Sounds like a cool mix of ride, virtual imaging, and user-controlled experience...and since it's Disney, you can bet on immersive theming!
It actually looks pretty cool. It would be great for it to be an indoor attraction for small parks total land wise (like Carowinds) but Disney has a bunch of extra land (at least at their orlando site). They don't need to keep building these space conserving indoor rides like Soarin or the Little Mermaid. They should be building big rides that attract thrill lovers and families both like Everest.
Not sure I'd call Soarin' or Little Mermaid "space conserving." The show buildings for these, like many Disney attractions, are really quite expansive. Indeed, they had to build a huge, new building at Epcot to house the two Soarin' theaters.
Walt Disney World is large, yes, but the other Disney Resorts around the world have a fraction of the space; and while WDW is huge, the WDW parks are somewhat hemmed in by infrastructure, off-stage operations, show buildings (Haunted Mansion, Pirates, Small World, Rock-n-Roller Coaster etc) and so on.Last edited by slithernoggin, Friday, May 3, 2013 6:44 PM
You're probably right, but doesn't WDW need a big roller coaster? Make it themed, too. They make everything themed.
Expedition Everest, space mountain, big thunder mountain railroad - all fairly decent sized roller coasters.
Disney is not a teen thrill park. I think their collection suits them nicely.
And the fact that they "make everything themed" (I love that) is what keeps them from putting in a 250 ft tall multi-humped steel thriller. California Screamin is the best Disney example of what you're looking for, Tyler, but they've got a seaside boardwalk theme going on over there, so it's a different fit. I can't think of anything going on over at the WDW parks that would 'allow' that.
I suspect Tyler is making the assumption that "Walt Disney World covers 40 square miles = unlimited space to expand the parks." But take Magic Kingdom Park, for example: there's a road that encircles the park literally just outside the berm. The monorail maintenance facility is behind Storybook Circus. And so on. There is no room at Magic Kingdom Park for a "big roller coaster".
doesn't WDW need a big roller coaster?
No.Last edited by Brian Noble, Saturday, May 4, 2013 11:47 AM
But slithernoggin, roads and buildings can be moved. We have seen it many times in park design.
But I agree that Disney does not need a huge B&M or whatever. Keeping most of the rides so that the entire family can ride together is part of what makes Disney Disney.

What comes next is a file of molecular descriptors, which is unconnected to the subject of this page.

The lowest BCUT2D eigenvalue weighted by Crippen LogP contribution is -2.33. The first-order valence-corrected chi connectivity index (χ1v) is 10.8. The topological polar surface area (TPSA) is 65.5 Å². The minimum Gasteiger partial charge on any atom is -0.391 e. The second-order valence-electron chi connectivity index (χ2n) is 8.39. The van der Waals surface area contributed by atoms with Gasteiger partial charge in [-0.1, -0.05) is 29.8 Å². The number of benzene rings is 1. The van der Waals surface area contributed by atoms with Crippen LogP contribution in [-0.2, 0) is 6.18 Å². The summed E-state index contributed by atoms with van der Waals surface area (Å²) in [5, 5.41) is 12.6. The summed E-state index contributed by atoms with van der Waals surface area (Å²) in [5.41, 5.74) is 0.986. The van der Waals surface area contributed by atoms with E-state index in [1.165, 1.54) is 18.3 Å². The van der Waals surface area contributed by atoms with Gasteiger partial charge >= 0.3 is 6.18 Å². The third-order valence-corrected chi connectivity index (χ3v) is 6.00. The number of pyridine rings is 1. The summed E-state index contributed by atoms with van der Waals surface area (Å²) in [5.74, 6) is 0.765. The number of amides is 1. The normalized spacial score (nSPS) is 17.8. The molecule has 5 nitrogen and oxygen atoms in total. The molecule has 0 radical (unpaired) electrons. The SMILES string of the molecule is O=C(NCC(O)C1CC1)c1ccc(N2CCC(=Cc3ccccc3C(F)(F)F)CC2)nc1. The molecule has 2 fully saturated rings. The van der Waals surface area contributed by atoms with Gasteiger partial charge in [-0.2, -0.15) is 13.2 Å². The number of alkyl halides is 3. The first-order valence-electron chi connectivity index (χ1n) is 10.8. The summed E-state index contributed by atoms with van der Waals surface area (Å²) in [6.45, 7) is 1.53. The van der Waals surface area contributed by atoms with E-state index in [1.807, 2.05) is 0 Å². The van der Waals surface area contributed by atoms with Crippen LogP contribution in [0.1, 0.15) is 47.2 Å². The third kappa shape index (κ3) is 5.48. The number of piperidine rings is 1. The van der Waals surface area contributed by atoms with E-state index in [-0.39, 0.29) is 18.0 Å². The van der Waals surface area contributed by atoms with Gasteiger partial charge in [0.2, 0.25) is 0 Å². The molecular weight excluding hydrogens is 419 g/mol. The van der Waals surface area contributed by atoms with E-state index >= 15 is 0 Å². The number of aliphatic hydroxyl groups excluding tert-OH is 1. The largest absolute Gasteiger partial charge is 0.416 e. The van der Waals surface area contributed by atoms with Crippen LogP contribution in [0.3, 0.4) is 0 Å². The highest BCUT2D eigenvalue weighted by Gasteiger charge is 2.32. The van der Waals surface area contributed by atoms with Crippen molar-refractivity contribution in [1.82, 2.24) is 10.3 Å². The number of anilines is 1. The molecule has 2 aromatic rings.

While most of Magic Kingdom Park's Main Street was built using forced perspective, the building that now houses the Town Square Theater was built full size, just to ensure that no one could see the Contemporary Resort from inside the park. Disney would never build an attraction at MKP that would allow guests to see other parts of the park.
Well, sure, except for being able to see parts of Tomorrowland from Liberty Square.
Anybody ever notice the cinder block building that is the back of Everest from the Animal Kingdom parking lot? Now, there's an illusion killer.Last edited by RCMAC, Monday, May 6, 2013 12:22 AM
Imagine what happens when you do a walk-down from the inside!
Wait, was it Expedition Everest you were on that one time when the chain broke?
I did get walked off of WDW's Splash once---we came out the back side of the show building. It was utilitarian to its core and really quite fascinating.
I give them a pass on the Everest building. I'm not sure I care I can see it from the parking lot, and they painted it something innocuous enough that I hardly notice it anymore.Last edited by Brian Noble, Sunday, May 5, 2013 7:51 PM
All this ride needs is a wind tunnel to make it feel like you are moving.
How fast are these planes going to move? does each plane have a a motor in the body and one on the rail? It looks like they are way too close to fit much in there, there are also those gaps between the "Keyhole extrusions" that make up the main frame are a little worrying, they have to fit all of the wires inside a pipe that goes through the bearings in the plane bar, that pipe also has to support the thousands of pounds of all the riders and planes. Finally, those sideways "C" supports, I feel bad for the unlucky guy who keeps spinning in front of that, kinda ruins the illusion, the shape also does not look very effective for load bearing, why not use a standard arch instead? Pushing it out loses so much strength.
I could see this easily being used with a door theme from Monsters Inc.
Or the plane theme from... Planes.
Yes, Planes was indicated as the most likely theme...
If it were a *non-Disney* company, I'd say stay tuned as it may change. Since it IS Disney, I highly doubt that would happen...
Don't forget that Disney also just bought a franchise. How about instead of prop planes the ride vehicle is an X-Wing. Death Star Raid
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